In 2nd Season, Martians Golf Takes Off

October 14, 2015

By Bill Khan
Special for Second Half

GOODRICH — The team to beat in this year's regional had been the runner-up in the MHSAA Division 3 girls golf tournament the last three seasons.

Another contender had five championships and 25 top-10 finishes at the MHSAA Finals on its resumé.

And Goodrich?

Well, a year ago, while Bloomfield Hills Cranbrook Kingswood and Flint Powers Catholic already had early-season tournaments under their belts as they prepared for another run to the finals, all Goodrich's program had was a single piece of paper sitting in the school office. Goodrich never had a girls golf team, but had two talented sisters in the school who hoped there was enough interest to form a club team in 2014.

"We just put a sign-up sheet in the office," Goodrich junior Sydni Harding said. "They made daily announcements. Finally, we had six. Once I saw that, it was like, 'Sweet, we've got a team.'"

Time was of the essence, because school had already started and the highly compressed girls golf season had already been going for several weeks. Before Jason Bescoe was hired as coach, sisters Sydni and Taylor Harding took their new teammates out to the Flint Elks Club to introduce them to a sport that most of them had never played.

"We were like, 'OK, just get hitting, we'll work on the swing mechanics later,'" Sydni said. "We needed to get ready and be prepared. We practiced like that for a few weeks. (Bescoe) brought in a couple of swing pros and really worked with us. They just practiced. Practice makes you better. They got the rhythm down and everything."

By season's end, Goodrich finished a respectable fifth of 14 teams in the MHSAA Regional at The Emerald in St. Johns, with Taylor Harding qualifying individually for the finals.

It was a great start for a team that didn't exist when the season started.

But there would be much more in store for the Martians in 2015.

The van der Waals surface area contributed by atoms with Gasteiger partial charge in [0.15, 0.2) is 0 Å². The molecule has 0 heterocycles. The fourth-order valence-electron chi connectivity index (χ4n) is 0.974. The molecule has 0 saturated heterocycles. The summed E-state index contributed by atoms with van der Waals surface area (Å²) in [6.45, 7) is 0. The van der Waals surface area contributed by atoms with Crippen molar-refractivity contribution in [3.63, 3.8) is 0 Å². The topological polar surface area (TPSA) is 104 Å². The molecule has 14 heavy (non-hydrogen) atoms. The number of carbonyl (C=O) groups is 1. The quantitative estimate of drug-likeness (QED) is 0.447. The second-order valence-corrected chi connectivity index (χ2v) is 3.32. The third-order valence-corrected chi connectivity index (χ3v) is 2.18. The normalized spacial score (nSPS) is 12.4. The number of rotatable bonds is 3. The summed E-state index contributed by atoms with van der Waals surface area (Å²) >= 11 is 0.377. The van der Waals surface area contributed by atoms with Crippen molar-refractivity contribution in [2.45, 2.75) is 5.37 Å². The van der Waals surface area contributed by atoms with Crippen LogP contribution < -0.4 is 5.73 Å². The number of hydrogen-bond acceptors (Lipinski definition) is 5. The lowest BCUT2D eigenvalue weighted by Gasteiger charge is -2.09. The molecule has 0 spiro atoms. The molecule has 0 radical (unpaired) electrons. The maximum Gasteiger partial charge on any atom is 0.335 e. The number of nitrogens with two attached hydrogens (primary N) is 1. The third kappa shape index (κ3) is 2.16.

In its first full season, Goodrich entered the postseason ranked No. 7 in Lower Peninsula Division 3 and qualified for this weekend’s MHSAA Final in East Lansing by placing second in a tough regional tournament at Holly Meadows Golf Course in Capac.

Goodrich finished only two shots behind third-ranked Cranbrook Kingswood, the Division 3 runner-up the last three years, and 29 shots ahead of ninth-ranked Powers, which failed to qualify for only the third time in the last 25 years.

"Going from nowhere to top 10 in the state is phenomenal," Sydni said. "We have a tough division. It's smaller, but you've got a lot of good girls who can compete. When we saw that we were ranked, we said, 'This is something special. Let's take advantage of it.'"

The Martians have exceeded all reasonable expectations for such a fledgling program, but they aren't settling for just showing up at Forest Akers West Golf Course.

"I think it's awesome we're going as a team," senior Taylor said. "We have one of the best teams. I'm so excited. I want to win so badly. I think we could definitely win; I really do believe that. If everyone's on their game and everyone puts in enough time and effort, we really could."

The Harding sisters led Goodrich to the finals, tying for first place with 78s in the regional before Taylor won a one-hole playoff.

"I definitely wanted to win," Taylor said. "If I had to come in second to anybody, I would gladly have it be her — and vice versa."

"At first, it was nerve-racking," Sydni said. "Then we got up to the first tee and we were like, 'Whatever happens, happens. I'm happy if I win; I'm happy if you win. So let's just go out and play, pretend it's just us messing around.'"

Having two outstanding golfers at the top of the lineup certainly helps, but the Martians wouldn't be going to Forest Akers West as a team this weekend without massive improvement by girls who had little to no golf experience before last fall.

"The reason for our success this year isn't because of Sydni and Taylor; they've always been good," Bescoe said. "It's the work ethic of the rest of the team, the way they strove to bring themselves to what Sydni and Taylor are. They're close. Sydni and Taylor improved by a few strokes, but the other ones improved by dozens of strokes. I'm so proud of them."

The most notable success story is senior Megan Reimel. Reimel shot in the 140s last year, but worked on her game and shot 83 to finish 11th in the regional and third on Goodrich's team. Senior Aaron Monroe shot 91 to place 17th in the regional. Freshman Elizabeth Gibbs' 94 didn't count in the team score, but she was still in the top half of the field, placing 24th out of 54 players.